ABOUT THIS BOOK
The Great Lakes are the largest system of freshwater lakes in the world and America’s greatest freshwater resource. For over a century they have been the target of controversial diversion schemes designed to sell, send, or ship water to thirsty communities, sometimes far from the source. In part to protect the Great Lakes from overzealous entrepreneurship, the Great Lakes Compact was signed in 2008. Although the Compact fulfills that promise and ensures that Great Lakes water stays within the Basin, some would say it has only shifted the controversy closer to home. Now water diversion controversies of a different kind are some of the most fought-over environmental issues in the region. Will the water wars ever be settled?
Journalist Peter Annin delves deeply into the fraught history of water use in the Great Lakes region and recaps the story of the Chicago River diversion, which reversed the flow of the river, fundamentally transforming the Great Lakes ecosystem. A century later it remains “the poster child of bad behavior in the Great Lakes.” Today, with growing communities and a warming climate, tensions over water use are high, and controversies on the perimeter of the Great Lakes Basin are on the rise. In this new and expanded edition of The Great Lakes Water Wars, Annin shares the stories of New Berlin and Waukesha, two Wisconsin communities straddling the Basin boundary whose recent legal battles have tested the legislative strength of the newly signed Compact. Annin devotes a new chapter to the volatile issue of the invasive Asian carp—a voracious species that reproduces at a disturbing rate—which is transforming the ecology of the river as it makes its way through the Chicago River diversion and ever closer to Lake Michigan.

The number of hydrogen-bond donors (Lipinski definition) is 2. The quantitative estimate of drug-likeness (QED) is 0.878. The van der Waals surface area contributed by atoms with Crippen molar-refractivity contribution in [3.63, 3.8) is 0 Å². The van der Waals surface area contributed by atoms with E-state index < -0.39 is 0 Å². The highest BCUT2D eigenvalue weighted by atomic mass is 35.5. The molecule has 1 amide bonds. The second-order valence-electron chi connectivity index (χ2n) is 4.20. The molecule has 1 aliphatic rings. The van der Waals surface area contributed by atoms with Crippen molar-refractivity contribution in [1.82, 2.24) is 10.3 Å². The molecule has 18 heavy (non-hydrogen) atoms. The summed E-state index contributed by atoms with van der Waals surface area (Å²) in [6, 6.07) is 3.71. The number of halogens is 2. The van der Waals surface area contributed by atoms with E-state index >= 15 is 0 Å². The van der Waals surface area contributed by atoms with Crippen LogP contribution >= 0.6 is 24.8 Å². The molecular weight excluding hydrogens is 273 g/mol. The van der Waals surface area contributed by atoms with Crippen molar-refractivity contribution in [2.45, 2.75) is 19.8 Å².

With three new chapters and significant revisions to existing chapters that bring the story up-to-date over the past decade, this is the definitive behind-the-scenes account of the people and stories behind hard-fought battles to protect this precious resource that makes the region so special for the millions who call it home.